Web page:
TORONTO -- Yusuf Faqiri and his late brother were close, born just 18 months apart.

“Soleiman...Soleiman’s not coming back,” Faqiri said. “He’s gone and we might never fully get justice for him.”

Soleiman was 30 years old and lived with schizophrenia.

In 2016, he was being held at a Lindsay, Ont. correctional facility, while awaiting a transfer to a mental health facility. He died in a segregation cell in an altercation with guards.

For years, the cause of death was listed as “unascertained.”

In a letter provided by Faqiri, Ontario’s Chief Forensic Pathologist Dr. Michael Pollanen wrote, “I have decided that I will review this case, based on the forthcoming factual brief, and provide an opinion on the cause of death.”

“It’s guarded optimism, because this is long overdue,” Faqiri said.

“My brother didn’t just roll over and die. There were 50 bruises on his body that the coroner said, both his legs and his hands were tied.”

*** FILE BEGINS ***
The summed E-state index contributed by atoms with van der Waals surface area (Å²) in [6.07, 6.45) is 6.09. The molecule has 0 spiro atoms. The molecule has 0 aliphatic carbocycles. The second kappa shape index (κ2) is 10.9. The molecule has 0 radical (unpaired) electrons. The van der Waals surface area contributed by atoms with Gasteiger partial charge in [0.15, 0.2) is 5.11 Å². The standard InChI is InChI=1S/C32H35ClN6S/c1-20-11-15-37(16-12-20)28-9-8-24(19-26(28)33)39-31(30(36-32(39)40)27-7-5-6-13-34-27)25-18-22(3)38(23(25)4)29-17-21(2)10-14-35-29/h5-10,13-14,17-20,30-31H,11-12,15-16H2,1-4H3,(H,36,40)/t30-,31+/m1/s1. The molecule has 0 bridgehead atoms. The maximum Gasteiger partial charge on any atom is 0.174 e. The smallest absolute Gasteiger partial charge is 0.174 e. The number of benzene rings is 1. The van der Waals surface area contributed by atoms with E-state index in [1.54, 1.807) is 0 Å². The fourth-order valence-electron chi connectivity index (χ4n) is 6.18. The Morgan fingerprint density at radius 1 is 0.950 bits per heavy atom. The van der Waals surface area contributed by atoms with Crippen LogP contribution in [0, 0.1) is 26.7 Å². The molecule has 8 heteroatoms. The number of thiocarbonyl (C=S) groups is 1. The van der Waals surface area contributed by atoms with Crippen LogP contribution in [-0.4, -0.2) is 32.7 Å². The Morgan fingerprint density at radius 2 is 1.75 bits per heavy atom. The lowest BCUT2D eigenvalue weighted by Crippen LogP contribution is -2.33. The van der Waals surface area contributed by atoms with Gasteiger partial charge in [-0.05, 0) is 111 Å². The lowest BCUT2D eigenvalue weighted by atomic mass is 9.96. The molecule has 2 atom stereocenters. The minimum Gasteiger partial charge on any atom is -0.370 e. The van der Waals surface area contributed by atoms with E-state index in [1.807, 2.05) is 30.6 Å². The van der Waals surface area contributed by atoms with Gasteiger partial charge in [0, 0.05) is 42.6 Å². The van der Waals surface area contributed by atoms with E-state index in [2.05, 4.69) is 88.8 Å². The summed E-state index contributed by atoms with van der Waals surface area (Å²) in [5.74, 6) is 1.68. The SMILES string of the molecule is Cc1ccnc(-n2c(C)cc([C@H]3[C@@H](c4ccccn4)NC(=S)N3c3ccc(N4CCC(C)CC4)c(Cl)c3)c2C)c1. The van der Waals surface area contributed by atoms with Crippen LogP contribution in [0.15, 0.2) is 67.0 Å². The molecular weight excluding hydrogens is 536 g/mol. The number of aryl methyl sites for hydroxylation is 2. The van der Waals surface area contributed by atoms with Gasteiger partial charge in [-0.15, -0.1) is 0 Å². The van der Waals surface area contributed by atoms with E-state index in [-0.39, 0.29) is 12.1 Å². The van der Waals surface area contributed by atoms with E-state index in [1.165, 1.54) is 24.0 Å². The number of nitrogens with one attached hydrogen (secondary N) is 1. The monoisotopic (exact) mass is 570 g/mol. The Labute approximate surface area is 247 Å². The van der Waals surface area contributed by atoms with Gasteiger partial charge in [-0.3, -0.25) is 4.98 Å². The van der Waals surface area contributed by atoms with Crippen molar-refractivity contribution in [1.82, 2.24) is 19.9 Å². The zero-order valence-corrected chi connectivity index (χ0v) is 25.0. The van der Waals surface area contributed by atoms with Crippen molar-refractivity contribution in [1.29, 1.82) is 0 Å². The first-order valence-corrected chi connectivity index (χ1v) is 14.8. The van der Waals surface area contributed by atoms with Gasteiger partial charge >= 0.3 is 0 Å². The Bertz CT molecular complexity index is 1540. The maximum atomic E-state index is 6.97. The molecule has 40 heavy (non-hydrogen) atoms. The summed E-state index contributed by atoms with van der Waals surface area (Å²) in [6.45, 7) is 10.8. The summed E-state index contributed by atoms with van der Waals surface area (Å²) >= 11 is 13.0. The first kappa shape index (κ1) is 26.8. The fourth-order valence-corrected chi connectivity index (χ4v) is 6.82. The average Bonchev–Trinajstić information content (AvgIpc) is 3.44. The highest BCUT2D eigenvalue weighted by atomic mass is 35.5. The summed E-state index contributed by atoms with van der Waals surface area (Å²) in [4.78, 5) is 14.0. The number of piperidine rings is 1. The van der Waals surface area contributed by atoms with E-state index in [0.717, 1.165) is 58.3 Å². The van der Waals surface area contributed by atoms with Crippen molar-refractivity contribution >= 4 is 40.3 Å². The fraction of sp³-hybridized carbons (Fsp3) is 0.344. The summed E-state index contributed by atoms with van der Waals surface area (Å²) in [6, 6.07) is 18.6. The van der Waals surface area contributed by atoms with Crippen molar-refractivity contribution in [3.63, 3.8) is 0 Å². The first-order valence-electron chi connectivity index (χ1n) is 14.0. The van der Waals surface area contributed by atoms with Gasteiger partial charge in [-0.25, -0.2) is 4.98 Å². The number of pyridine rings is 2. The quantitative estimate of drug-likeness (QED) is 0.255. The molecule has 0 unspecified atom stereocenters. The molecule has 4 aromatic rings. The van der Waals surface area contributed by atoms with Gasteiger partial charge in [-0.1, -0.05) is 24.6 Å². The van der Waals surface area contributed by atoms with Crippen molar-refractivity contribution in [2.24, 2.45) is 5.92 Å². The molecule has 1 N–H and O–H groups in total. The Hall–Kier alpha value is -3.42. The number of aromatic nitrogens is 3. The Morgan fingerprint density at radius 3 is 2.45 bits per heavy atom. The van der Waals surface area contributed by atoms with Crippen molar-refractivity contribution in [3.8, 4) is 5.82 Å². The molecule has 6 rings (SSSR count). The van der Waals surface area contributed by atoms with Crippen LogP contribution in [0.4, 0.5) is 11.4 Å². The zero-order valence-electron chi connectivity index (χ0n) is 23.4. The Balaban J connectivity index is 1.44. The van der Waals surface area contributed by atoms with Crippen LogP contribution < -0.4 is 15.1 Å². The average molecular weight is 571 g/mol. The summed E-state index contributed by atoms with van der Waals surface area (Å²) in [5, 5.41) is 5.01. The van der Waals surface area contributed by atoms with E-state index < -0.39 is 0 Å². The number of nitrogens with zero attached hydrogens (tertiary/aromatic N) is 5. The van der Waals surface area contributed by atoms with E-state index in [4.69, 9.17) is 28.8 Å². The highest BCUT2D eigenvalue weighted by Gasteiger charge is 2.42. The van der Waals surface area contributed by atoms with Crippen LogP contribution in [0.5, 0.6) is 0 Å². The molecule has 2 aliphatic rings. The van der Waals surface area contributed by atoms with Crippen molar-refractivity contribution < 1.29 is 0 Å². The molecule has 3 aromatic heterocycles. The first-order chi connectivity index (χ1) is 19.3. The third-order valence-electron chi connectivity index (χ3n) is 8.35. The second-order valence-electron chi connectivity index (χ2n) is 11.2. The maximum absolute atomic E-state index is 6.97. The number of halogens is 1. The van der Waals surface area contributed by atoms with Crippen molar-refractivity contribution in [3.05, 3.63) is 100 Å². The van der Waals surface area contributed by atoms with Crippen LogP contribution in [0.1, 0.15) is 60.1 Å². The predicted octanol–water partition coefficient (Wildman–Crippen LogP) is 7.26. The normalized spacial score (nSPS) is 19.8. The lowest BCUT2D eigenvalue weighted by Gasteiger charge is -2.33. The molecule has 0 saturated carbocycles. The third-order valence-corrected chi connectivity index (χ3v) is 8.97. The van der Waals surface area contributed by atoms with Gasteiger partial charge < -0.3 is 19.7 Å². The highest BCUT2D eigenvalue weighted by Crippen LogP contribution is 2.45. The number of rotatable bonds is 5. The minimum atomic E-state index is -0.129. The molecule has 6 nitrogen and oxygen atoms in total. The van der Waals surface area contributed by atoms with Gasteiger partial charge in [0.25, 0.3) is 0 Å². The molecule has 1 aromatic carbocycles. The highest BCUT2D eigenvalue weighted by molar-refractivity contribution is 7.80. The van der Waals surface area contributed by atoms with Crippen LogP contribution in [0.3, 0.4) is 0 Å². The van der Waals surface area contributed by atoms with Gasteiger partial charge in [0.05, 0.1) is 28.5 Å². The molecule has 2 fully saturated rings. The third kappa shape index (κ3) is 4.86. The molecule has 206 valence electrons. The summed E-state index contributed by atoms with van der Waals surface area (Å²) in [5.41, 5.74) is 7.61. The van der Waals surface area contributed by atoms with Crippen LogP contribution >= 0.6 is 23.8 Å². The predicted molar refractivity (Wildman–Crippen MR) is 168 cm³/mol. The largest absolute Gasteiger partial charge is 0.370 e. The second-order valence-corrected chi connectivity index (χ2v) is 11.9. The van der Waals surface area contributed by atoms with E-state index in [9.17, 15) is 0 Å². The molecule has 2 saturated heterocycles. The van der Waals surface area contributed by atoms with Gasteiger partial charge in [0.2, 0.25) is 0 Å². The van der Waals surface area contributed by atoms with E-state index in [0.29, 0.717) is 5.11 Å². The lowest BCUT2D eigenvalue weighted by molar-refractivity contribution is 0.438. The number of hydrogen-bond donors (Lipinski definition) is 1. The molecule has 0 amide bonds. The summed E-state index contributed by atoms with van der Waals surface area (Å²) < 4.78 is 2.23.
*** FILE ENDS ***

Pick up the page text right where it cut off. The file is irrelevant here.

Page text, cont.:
One of Faqiri’s last memories of his brother was on a wintery night just a few months before his death.

“I was running late for work, trying to catch a bus,” he said.

“I didn’t have my toque. He stopped me and said ‘Yusuf wait, wait’ and I said ‘Soleiman, I have to go, leave me alone’ and he gives me his toque and gives me a kiss on my forehead,” Faqiri said, trembling.

“That’s the kind of person he was. He was sincere.”

The Faqiri family lawyer, Edward Marrocco, called it “unusual” for the chief pathologist to weigh in, but welcomed the review.

“The 2017 post-mortem report is based on certain outdated and even incorrect facts,” he told CTV News Toronto in an emailed statement.

“Reviews of post-mortem reports are not an unusual practice during complex death investigations,” said Stephanie Rea with the Office of the Chief Coroner.

Faqiri is calling on charges to be laid, accountability into Soleiman’s death and greater delicacy relating to mental health.